[PlayStation 4] The Sojourn Review
The Sojourn is a first-person adventure that puts you on a mysterious island with challenging puzzles to solve. Find out if the challenges that await you are worth tackling in our The Sojourn review!
The story of The Sojourn starts with you waking up in a small room with some lights floating towards the room’s exit. As you approach the door, the lights, which look like some weird floating fish creatures, continue to guide you through the corridors. You’ll eventually end up outside with a statue of a blindfolded couple in front of you, with stairs that guide you forward. After a bit more walking, you’ll end up in a place with a blue flame, you can step on to enter the dark world, and thus will begin your adventure.
Each time you enter a new area, your goal will always be the same: get to the other end. The one thing you’ll always notice when starting a new puzzle is that there are statues and places with blue flames. When stepping on those blue flames, you’ll enter the dark world, which makes everything around you darker and will open up some roads by making bridges or stairs appear. It will also allow you to use the statues around you. This doesn’t last forever, since walking around will deplete your time in this world, and when it runs out, you’ll be back in the light.
The first statue you’ll encounter is one with an eagle on top of it. When in the dark world, those statues will allow you to instantly swap places with them, without consuming any of the limited time you have when moving in the dark world. Carefully placing the statue on a blue flame spot will allow you to instantly recharge your time in this world when swapping with it, which will help you reach further in the area while in dark mode, eventually solving that particular puzzle.
Most of the time, some gates will be locked, and you’ll need to open them by playing around with the statues and the flames to bring an eagle statue to a specific platform that is connected to the gate. As you continue, you’ll gradually discover more statues that will add up to the challenge and the possibilities for solving new puzzles. Harp-like statues will play music for a limited time when you activate them in the dark world, which reconstructs broken bridges that remain in place even in the normal world, as long as the music is playing. More twists will gradually appear as you advance, such as portals that come in pair that duplicate a statue you place in one portal into the other, or relics that you can swap between statues that will allow you to access the statue’s power even when not in the dark world.
Visually, the game features a great art style and a look that is powered by the Unreal Engine, feeling at times minimalist as well as very detailed due to how the small environments are presented. Each chapter has its own theme and environment, so you’ll see some changes in the locations as you progress through the game’s different chapters.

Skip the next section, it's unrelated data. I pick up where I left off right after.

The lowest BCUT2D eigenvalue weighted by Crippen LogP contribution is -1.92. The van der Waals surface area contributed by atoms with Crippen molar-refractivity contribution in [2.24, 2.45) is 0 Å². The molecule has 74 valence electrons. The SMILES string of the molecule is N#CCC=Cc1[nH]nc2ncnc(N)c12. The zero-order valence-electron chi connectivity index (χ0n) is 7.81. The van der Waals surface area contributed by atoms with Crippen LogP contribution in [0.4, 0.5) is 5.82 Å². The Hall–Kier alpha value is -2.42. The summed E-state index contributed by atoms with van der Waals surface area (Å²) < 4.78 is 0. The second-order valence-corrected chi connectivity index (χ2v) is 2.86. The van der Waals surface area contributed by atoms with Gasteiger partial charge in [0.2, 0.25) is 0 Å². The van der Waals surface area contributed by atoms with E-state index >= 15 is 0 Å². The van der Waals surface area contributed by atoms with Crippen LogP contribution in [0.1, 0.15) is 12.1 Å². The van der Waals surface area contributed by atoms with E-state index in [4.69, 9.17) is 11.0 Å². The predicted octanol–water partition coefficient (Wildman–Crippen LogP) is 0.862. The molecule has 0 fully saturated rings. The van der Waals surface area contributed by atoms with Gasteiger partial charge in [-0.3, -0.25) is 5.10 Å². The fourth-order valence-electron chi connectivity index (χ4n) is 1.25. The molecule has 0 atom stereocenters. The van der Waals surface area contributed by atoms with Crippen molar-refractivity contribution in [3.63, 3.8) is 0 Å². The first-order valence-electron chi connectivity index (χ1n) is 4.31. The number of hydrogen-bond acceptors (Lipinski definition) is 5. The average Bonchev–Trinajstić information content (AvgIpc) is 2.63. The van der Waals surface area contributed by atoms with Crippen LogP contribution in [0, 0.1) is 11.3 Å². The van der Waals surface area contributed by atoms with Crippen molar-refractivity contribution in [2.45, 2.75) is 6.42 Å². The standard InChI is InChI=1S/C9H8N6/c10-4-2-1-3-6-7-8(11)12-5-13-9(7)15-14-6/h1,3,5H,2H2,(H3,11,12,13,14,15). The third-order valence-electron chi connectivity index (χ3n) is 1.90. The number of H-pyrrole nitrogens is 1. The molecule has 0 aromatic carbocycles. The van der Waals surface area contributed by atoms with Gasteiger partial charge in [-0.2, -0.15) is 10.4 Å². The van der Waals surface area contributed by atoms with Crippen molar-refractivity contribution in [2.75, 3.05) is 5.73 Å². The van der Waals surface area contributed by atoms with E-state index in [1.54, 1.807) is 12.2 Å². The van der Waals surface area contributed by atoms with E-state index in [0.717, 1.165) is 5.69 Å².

After solved a couple of puzzles in The Sojourn, I thought I was in for a smooth ride, with rather simple puzzles to serve as transition pieces between the story segments, but the challenge does ramp up at a steady pace as new elements are introduced. The whole dark world thing with swapping statues and portals is incredibly fun and easy to pick up, and since the game introduces new features at a steady pace, you’re never left feeling overwhelmed. There are even extra levels to complete on the side, which also include optional bonus sections you can take on for an extra challenge if you’re up for it, collecting bonus merits.
As for the trophies, it’s a rather straightforward list, with several trophies that will unlock as you take on and complete each of the game’s chapters. The additional challenges for collecting merits will also play a big part in unlocking the remaining trophies, and the good news is that if you miss some of the challenge levels and didn’t collect the corresponding merits, there is an area close to the end of the game where you can take on any of the challenges so that you can obtain the remaining merits. Do all this, and you’ll have a new Platinum to add to your collection!
Other than the occasional difficulty spikes, The Sojourn is a fun, charming, and rewarding experience. It has some interesting gameplay mechanics, beautiful visuals, and it’s not the type of game you’ll complete in a single night. Definitely one to play if you’re a fan of puzzle games!
This The Sojourn review is based on a PlayStation 4 copy provided by Iceberg Interactive.